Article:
South Africa and the Democratic Republic of Congo (DRC) will work towards the establishment of collaborative scientific and technological projects and programmes, jointly implemented by relevant experts from the two countries, with the aim of mutual socio-economic development.
The collaboration follows the signing of a memorandum of understanding (MoU) on the sidelines of the World Science Forum, which was held in Cape Town in December 2022.
The South African Minister of Higher Education, Science and Innovation, Dr Blade Nzimande, and the DRC's Minister of Scientific Research and Technological Innovation, Maître José Mpanda Kabangu, signed an agreement to develop and deepen scientific, technological and innovation relations.
The relationship between the two countries dates back to the support that the DRC provided in the fight against apartheid.
During the signing ceremony, Minister Nzimande said that investing in science, technology and innovation (STI) is the key to transforming the continent's socio-economic conditions. Africa has a population of approximately 1,3 billion, which is expected to grow to 2,5 billion by 2050. However, it only contributes 2% of global research output, accounting for 1,5% to 3% of research spending and 0,1% of global patents.
Minister Nzimande said that a lack of investment in STI had hampered Africa's transformation and that, without the necessary infrastructure for innovation, Africa would "continue to rely on the colonial developed model of resource extraction, which has been found to be the main contributor to debilitating poverty and aid dependency". He sees the signing of the MoU as a move away from that model.
The Minister indicated that the strategic areas of interest in the joint plan of action – agriculture, mining and geosciences, renewable energy, water, intellectual property management, technology innovation, high-performance computing, and space science and technology – would help to fast-track socio-economic development in both countries.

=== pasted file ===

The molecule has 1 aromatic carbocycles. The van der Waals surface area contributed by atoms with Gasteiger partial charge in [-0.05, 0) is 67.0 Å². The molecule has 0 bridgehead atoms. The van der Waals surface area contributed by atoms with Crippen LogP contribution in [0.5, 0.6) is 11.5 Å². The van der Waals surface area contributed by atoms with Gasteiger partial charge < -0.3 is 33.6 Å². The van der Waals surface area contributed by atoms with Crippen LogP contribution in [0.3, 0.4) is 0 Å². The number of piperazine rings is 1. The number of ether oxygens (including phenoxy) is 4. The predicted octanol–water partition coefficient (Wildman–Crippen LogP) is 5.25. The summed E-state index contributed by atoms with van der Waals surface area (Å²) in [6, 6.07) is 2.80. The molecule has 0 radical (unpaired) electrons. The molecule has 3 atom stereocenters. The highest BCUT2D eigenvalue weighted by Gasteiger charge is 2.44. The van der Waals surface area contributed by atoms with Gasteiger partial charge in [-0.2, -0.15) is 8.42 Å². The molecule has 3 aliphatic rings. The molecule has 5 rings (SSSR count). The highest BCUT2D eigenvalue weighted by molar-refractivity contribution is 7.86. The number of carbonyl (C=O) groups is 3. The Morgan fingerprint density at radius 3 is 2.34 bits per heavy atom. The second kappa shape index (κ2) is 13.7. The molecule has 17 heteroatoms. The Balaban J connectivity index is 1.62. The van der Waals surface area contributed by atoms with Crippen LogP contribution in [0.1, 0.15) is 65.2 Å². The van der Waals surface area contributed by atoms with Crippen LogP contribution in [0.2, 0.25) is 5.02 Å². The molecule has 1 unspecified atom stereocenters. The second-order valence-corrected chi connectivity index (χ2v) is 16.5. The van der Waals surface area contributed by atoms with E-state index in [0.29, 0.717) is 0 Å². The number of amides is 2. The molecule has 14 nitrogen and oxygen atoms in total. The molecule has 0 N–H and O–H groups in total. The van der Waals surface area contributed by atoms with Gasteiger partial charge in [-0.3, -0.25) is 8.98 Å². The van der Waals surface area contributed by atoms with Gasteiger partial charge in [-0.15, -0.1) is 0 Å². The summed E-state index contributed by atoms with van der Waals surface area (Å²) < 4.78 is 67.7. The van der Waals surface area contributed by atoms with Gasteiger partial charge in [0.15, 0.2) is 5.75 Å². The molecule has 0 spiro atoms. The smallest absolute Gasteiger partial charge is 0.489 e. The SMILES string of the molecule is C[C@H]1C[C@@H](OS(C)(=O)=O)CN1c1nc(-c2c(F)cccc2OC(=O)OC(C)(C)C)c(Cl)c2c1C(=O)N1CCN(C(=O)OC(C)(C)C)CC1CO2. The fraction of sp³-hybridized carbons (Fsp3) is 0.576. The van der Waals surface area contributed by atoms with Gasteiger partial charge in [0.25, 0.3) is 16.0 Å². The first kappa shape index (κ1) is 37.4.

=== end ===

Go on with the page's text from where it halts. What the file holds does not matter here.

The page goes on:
Agriculture accounts for an estimated 24% of Africa's GDP. However, Africa has the potential to triple its production with the right investment in agricultural research, development and innovation (RDI).
Minister Nzimande said that investment in agricultural RDI would result in greater yield and land expansion, improved post-harvest processes, and increased trade in agricultural commodities.
"It does not make sense for us to rely on European countries like Russia for simple agricultural commodities such as grains," he said.
In relation to mining and geosciences, bilateral cooperation between the two resource-rich countries could include not only geological mapping and mineral beneficiation programmes – carried out by institutions such as South Africa's Mintek – but also initiatives to empower Africans to determine the value of their resources.
At the signing ceremony, Minister Kabangu said, "I remain convinced that this type of win-win partnership, the practical terms and activities of which will be defined through periodic action plans, will result in fruitful exchanges between Congolese and South African researchers, as well as twinning between Congolese and South African research institutions."
He expects high-yielding activities in these research institutions, as well as research projects with visible effects on the long-term development of the two countries.
Minister Nzimande noted that the partnership could help to solve the continent's energy crisis, given the potential of the DRC's Inga Dam and South Africa's investment in hydrogen technologies as part of its renewable energy programme.
Although the two countries had identified infrastructure, technology and human capital as the most important areas for health cooperation, a bilateral programme could focus on strengthening the capacity of health institutions, particularly public health institutions.
Minister Nzimande highlighted the value of cooperation in space science and technology as, among other benefits, it would assist in detecting threats and providing technological solutions that would strengthen military and defence systems, fostering peace and security in African countries.
Intellectual property management, high-performance computing and technological innovation are three cross-cutting areas that will play a critical role in socio-economic transformation. For example, managing the intellectual property rights of innovations developed by Africans would secure ownership and facilitate commercialisation and the development of industry.
Minister Nzimande welcomed the fact that the Centre for High-Performance Computing (CHPC), one of the primary pillars of the National Integrated Cyberinfrastructure System and supported by South Africa's Department of Science and Innovation, will provide technical training to the DRC. This will help build the DRC's capacity to manage research big research data and strengthen the country's national system of innovation.
Minister Nzimande said that institution-to-institution collaboration was vital for activities carried out under the MoU, and stressed that the agreement should not be seen merely as a gesture of goodwill, but as an enabler of collaborative projects and programmes in response to pressing challenges.
This article was first published on 23 January by South Africa Department for Science and Technology.